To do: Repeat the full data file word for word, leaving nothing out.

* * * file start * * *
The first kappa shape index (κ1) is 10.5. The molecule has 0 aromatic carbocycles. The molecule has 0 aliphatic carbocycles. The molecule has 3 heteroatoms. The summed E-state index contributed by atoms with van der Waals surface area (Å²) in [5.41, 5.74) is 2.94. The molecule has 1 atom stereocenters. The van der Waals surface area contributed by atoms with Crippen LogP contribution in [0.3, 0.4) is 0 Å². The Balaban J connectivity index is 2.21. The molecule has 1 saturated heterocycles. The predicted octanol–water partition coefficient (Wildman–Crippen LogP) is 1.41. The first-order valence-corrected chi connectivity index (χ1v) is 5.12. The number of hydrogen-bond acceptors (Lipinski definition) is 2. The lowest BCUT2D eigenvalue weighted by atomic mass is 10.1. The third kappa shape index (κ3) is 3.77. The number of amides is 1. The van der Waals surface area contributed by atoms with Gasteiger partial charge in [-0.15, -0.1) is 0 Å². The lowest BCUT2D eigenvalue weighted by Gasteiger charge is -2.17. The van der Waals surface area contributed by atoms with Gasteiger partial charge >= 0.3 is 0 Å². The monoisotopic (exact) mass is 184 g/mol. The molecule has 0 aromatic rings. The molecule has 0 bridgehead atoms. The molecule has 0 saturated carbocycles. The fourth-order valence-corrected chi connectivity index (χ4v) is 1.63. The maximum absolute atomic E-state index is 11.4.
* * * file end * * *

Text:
The first kappa shape index (κ1) is 10.5. The molecule has 0 aromatic carbocycles. The molecule has 0 aliphatic carbocycles. The molecule has 3 heteroatoms. The summed E-state index contributed by atoms with van der Waals surface area (Å²) in [5.41, 5.74) is 2.94. The molecule has 1 atom stereocenters. The van der Waals surface area contributed by atoms with Crippen LogP contribution in [0.3, 0.4) is 0 Å². The Balaban J connectivity index is 2.21. The molecule has 1 saturated heterocycles. The predicted octanol–water partition coefficient (Wildman–Crippen LogP) is 1.41. The first-order valence-corrected chi connectivity index (χ1v) is 5.12. The number of hydrogen-bond acceptors (Lipinski definition) is 2. The lowest BCUT2D eigenvalue weighted by atomic mass is 10.1. The third kappa shape index (κ3) is 3.77. The number of amides is 1. The van der Waals surface area contributed by atoms with Gasteiger partial charge in [-0.15, -0.1) is 0 Å². The lowest BCUT2D eigenvalue weighted by Gasteiger charge is -2.17. The van der Waals surface area contributed by atoms with Gasteiger partial charge >= 0.3 is 0 Å². The monoisotopic (exact) mass is 184 g/mol. The molecule has 0 aromatic rings. The molecule has 0 bridgehead atoms. The molecule has 0 saturated carbocycles. The fourth-order valence-corrected chi connectivity index (χ4v) is 1.63. The maximum absolute atomic E-state index is 11.4.